|Mapping the UK Webspace: Fifteen Years of British Universities on the Web
||Scott Hale (Oxford Internet Institute, University of Oxford); Taha Yasseri (Oxford Internet Institute, University of Oxford); Josh Cowls (Oxford Internet Institute, University of Oxford); Eric Meyer (Oxford Internet Institute, University of Oxford); Ralph Schroeder (Oxford Internet Institute, University of Oxford); Helen Margetts (Oxford Internet Institute, University of Oxford)
|Country-Level Spatial Dynamics of User Activity: A Case Study in Location-Based Social Networks
||Anh Le (School of Information Sciences - University of Pittsburgh); Konstantinos Pelechrinis (School of Information Sciences - University of Pittsburgh); Prashant Krishnamurthy (School of Information Sciences - University of Pittsburgh)
|Evolution of online user behavior during a social upheaval
||Onur Varol (Indiana University); Emilio Ferrara (Indiana University); Christine Ogan (Indiana University); Filippo Menczer (Indiana University); Alessandro Flammini (Indiana University)
|“I always feel it must be great to be a hacker!” The role of interdisciplinary work in social media research
||Katharina Kinder-Kurlanda (GESIS Leibniz Institute for the Social Sciences); Katrin Weller (GESIS Leibniz Institute for the Social Sciences)
|Multilinguals and Wikipedia Editing
||Scott Hale (Oxford Internet Institute, University of Oxford)
|Motivating Online Engagement and Debates on Energy Consumption
||Lara Piccolo (Institute of Computing (IC), UNICAMP); Harith Alani (Knowledge Media Institute (KMi), The Open University); Anna De Liddo (knowledge Media Institute (KMi), The Open University); Cecilia Baranauskas (Institute of Computing)
|The Graph Structure of the Web aggregated by Pay-Level Domain
||Oliver Lehmberg (University of Mannheim); Robert Meusel (University of Mannheim); Christian Bizer (University of Mannheim)
|“Supertagger” behavior in building folksonomies
||Jared Lorince (Indiana University); Sam Zorowitz (John Hopkins University); Jaimie Murdock (Indiana University); Peter Todd (Indiana University)
|Reading the Source Code of Social Ties
||Luca Maria Aiello (Yahoo Labs); Rossano Schifanella (Universita' di Torino); Bogdan State (Stanford University)
|Centrality rankings in multiplex networks
||Albert Sole (Universitat Rovira i Virgili); Manlio De Domenico (Universitat Rovira i Virgili); Sergio Gomez (Universitat Rovira i Virgili); Alex Arenas (URV)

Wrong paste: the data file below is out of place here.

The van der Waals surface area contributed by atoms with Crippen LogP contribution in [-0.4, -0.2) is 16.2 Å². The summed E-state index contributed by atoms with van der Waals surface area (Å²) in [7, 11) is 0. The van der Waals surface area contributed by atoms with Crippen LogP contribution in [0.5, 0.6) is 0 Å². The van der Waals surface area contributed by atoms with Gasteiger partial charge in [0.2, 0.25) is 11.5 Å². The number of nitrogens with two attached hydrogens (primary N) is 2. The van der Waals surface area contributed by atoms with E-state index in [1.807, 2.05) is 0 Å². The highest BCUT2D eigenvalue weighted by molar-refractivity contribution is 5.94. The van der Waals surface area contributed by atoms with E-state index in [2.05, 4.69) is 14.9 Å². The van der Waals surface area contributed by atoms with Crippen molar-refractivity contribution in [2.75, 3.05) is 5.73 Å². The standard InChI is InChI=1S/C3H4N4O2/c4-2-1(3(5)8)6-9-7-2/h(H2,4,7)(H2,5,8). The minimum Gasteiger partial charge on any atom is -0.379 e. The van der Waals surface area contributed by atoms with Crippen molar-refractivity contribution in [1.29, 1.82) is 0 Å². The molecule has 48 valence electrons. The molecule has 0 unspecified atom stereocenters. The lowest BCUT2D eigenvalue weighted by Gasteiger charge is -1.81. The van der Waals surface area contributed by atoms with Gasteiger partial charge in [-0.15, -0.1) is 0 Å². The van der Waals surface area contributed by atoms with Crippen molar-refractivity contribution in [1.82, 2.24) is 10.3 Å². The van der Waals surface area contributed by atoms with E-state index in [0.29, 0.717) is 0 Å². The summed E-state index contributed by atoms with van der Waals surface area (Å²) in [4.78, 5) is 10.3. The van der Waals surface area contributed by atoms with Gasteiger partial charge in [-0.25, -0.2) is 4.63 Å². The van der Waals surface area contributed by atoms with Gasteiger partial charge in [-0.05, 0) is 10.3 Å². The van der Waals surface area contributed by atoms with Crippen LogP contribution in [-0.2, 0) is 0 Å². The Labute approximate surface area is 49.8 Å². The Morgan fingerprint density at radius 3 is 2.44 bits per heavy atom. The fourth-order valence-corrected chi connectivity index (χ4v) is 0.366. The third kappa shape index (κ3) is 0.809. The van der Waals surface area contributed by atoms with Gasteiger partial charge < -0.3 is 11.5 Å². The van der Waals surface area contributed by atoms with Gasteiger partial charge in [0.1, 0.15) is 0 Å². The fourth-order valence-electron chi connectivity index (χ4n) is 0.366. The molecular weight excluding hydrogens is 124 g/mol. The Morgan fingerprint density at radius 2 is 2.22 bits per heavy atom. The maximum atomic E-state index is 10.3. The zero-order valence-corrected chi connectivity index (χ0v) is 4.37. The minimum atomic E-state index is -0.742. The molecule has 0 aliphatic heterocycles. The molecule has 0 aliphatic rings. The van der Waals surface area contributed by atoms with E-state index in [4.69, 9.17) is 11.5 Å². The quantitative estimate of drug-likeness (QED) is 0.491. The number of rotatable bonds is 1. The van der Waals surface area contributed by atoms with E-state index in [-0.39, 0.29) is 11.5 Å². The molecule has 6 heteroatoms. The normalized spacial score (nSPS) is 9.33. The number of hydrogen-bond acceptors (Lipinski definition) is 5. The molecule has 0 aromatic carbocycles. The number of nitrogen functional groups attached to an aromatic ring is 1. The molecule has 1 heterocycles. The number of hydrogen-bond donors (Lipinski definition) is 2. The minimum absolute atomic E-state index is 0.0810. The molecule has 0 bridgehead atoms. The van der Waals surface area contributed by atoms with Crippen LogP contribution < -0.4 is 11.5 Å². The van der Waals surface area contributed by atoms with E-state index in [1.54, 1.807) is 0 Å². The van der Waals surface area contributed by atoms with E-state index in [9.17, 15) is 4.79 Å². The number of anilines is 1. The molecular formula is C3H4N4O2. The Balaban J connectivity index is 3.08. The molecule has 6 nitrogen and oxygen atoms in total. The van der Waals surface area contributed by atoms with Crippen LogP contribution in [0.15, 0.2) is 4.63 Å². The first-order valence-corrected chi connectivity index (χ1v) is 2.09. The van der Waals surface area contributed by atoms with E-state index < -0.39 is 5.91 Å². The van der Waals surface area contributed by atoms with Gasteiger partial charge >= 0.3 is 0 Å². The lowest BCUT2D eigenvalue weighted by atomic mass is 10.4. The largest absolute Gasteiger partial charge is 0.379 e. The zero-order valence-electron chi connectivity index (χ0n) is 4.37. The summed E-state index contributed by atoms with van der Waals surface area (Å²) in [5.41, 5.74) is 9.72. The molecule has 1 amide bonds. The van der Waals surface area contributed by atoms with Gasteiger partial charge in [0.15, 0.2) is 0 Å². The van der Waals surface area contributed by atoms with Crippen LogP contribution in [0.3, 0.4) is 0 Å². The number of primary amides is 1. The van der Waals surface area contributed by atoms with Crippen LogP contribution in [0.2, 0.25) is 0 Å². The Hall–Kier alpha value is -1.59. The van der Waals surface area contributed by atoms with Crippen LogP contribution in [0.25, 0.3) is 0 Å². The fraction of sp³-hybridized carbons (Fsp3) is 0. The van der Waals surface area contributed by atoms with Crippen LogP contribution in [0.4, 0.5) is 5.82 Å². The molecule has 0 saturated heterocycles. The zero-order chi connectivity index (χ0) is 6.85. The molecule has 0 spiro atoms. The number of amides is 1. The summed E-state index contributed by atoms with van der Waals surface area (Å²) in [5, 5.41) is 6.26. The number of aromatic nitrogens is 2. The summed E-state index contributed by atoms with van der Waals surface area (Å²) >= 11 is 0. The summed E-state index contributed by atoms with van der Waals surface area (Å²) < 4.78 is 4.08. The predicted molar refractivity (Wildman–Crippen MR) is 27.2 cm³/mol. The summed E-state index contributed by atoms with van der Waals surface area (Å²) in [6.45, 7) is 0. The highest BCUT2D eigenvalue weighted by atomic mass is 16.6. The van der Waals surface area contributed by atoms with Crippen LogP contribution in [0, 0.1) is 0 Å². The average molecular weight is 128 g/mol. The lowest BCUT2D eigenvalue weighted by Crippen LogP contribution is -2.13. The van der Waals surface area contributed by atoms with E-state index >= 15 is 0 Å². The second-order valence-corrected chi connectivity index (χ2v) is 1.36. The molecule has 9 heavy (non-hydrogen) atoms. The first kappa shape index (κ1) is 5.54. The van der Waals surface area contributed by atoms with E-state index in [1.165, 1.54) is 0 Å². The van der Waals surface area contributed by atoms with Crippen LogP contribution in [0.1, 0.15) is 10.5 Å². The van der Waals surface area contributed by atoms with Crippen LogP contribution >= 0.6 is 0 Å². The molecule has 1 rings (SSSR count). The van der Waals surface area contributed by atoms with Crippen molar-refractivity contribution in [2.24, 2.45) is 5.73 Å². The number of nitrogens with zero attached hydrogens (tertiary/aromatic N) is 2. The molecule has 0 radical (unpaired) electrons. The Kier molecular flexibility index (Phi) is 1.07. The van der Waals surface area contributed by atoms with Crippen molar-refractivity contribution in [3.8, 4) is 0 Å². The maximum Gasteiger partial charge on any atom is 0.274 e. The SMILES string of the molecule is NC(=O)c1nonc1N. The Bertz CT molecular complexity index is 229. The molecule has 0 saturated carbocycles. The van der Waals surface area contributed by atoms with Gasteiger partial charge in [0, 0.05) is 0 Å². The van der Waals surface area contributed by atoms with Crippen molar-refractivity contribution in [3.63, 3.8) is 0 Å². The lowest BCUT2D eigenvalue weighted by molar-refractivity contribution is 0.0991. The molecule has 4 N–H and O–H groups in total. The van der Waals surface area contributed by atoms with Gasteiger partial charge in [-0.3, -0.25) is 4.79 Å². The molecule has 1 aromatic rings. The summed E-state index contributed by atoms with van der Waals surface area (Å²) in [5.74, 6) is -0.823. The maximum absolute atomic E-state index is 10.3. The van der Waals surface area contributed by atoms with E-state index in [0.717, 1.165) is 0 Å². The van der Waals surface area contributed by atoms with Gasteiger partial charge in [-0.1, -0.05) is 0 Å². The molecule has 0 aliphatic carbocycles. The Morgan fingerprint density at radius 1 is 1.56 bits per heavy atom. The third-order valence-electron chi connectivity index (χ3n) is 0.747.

|Noticing the Other Gender on Google+
||Diego Las Casas (Universidade Federal de Minas Gerais); Gabriel Magno (Universidade Federal de Minas Gerais); Evandro Cunha (Universidade Federal de Minas Gerais); Marcos André Gonçalves (Universidade Federal de Minas Gerais); César Cambraia (Universidade Federal de Minas Gerais); Virgilio Almeida (Universidade Federal de Minas Gerais)
|Latent Dirichlet Allocation: Stability and Applications to Studies of User-Generated Content
||Sergei Koltcov (National Research Institute Higher School of Economics); Olessia Koltsova (National Research University Higher School of Economics); Sergey Nikolenko (National Research University Higher School of Economics)
|Do Ordinary Bloggers Really Differ From Blog Celebrities?
||Svetlana Alexeeva (Higher School of Economics - National Research University); Sergei Koltsov (Higher School of Economics - National Research University); Olessia Koltsova (National Research University Higher School of Economics)
|Multimodal Communication on Tumblr: “I have so many feels!”
||Elli Bourlai (Indiana University); Susan Herring (Indiana University)
|Film: Friends You Haven't Met Yet
||Andrew Gordon (USC)
|Challenging Social Media Analytics: Web Science Perspectives
||Ramine Tinati (University of Southampton); Olivier Philippe (University of Southampton); Susan Halford (University of Southampton)
|How “Big Vs” dominate Chinese Microblog: A comparison of verified and unverified users on Sina Weibo
||Ning Wang (Oii); James She (HKUST-NIE Social Media Lab); Junting Chen (HKUST-NIE Social Media Lab)
|An activity-based information-theoretic annotation of social graphs
||Arun Sathanur (University of Washington); Vikram Jandhyala (University of Washington)
|Detecting and Predicting Political Crises: A Graph-Based Approach
||Yaser Keneshloo (Virginia Tech); Jose Cadena (Virginia Tech); Gizem Korkmaz (Virginia Tech); Naren Ramakrishnan (Virginia Tech)
|Pelagios and the Emerging Graph of Ancient World Data
||Leif Isaksen (University of Southampton); Rainer Simon (AIT:Austrian Institute of Technology); Elton Barker (The Open University); Pau de Soto Cañamares (University of Southampton)
|It's all in the content: State of the art Best Answer Prediction based on Discretisation of Shallow Linguistic Features
||George Gkotsis (Open University); Karen Stepanyan (Open University); Carlos Pedrinaci (Open University); Maria Liakata (University of Warwick)
|Skim Reading: An Adaptive Strategy for Reading on the Web
||Gemma Fitzsimmons (University of Southampton); Mark Weal (University of Southampton); Denis Drieghe (University of Southampton)
|Towards tracking and analysing regional alcohol consumption patterns in the UK through the use of social media
||Daniel Kershaw (Lancaster University); Matthew Rowe (Lancaster University); Patrick Stacey (Lancaster University)
|Mining and Comparing Engagement Dynamics Across Multiple Social Media Platforms
||Matthew Rowe (Lancaster University); Harith Alani (Knowledge Media Institute)
|Collaboration in the Cloud at Google
||Yunting Sun (Google Inc); Diane Lambert (Google Inc); Makoto Uchida (Google Inc); Nicolas Remy (Google Inc)
|Named Entity Evolution Analysis on Wikipedia
||Helge Holzmann (L3S Research Center); Thomas Risse (L3S Research Center)
|Twelve Years of Wikipedia Research
||Judit Bar-Ilan (Bar-Ilan University); Noa Aharony (Bar-Ilan University)